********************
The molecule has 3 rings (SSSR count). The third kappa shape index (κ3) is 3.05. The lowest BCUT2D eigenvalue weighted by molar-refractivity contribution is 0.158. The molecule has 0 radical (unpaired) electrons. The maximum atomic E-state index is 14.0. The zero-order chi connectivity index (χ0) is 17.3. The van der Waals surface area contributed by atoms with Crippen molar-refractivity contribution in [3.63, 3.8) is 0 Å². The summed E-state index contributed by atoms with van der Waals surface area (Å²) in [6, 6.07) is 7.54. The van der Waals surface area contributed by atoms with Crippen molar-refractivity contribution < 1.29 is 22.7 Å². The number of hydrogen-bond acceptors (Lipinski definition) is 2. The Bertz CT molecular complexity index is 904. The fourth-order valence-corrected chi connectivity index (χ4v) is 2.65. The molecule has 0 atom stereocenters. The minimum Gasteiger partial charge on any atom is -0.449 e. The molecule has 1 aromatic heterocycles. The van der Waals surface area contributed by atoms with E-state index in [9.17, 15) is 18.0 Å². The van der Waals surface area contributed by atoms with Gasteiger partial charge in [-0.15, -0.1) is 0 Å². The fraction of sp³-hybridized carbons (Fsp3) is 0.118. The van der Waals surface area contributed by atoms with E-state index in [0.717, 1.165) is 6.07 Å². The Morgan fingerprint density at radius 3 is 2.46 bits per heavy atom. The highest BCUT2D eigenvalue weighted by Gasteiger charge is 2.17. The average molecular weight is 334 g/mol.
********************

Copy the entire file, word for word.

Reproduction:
The molecule has 3 rings (SSSR count). The third kappa shape index (κ3) is 3.05. The lowest BCUT2D eigenvalue weighted by molar-refractivity contribution is 0.158. The molecule has 0 radical (unpaired) electrons. The maximum atomic E-state index is 14.0. The zero-order chi connectivity index (χ0) is 17.3. The van der Waals surface area contributed by atoms with Crippen molar-refractivity contribution in [3.63, 3.8) is 0 Å². The summed E-state index contributed by atoms with van der Waals surface area (Å²) in [6, 6.07) is 7.54. The van der Waals surface area contributed by atoms with Crippen molar-refractivity contribution < 1.29 is 22.7 Å². The number of hydrogen-bond acceptors (Lipinski definition) is 2. The Bertz CT molecular complexity index is 904. The fourth-order valence-corrected chi connectivity index (χ4v) is 2.65. The molecule has 0 atom stereocenters. The minimum Gasteiger partial charge on any atom is -0.449 e. The molecule has 1 aromatic heterocycles. The van der Waals surface area contributed by atoms with E-state index in [9.17, 15) is 18.0 Å². The van der Waals surface area contributed by atoms with Gasteiger partial charge in [-0.15, -0.1) is 0 Å². The fraction of sp³-hybridized carbons (Fsp3) is 0.118. The van der Waals surface area contributed by atoms with E-state index in [0.717, 1.165) is 6.07 Å². The Morgan fingerprint density at radius 3 is 2.46 bits per heavy atom. The highest BCUT2D eigenvalue weighted by Gasteiger charge is 2.17. The average molecular weight is 334 g/mol.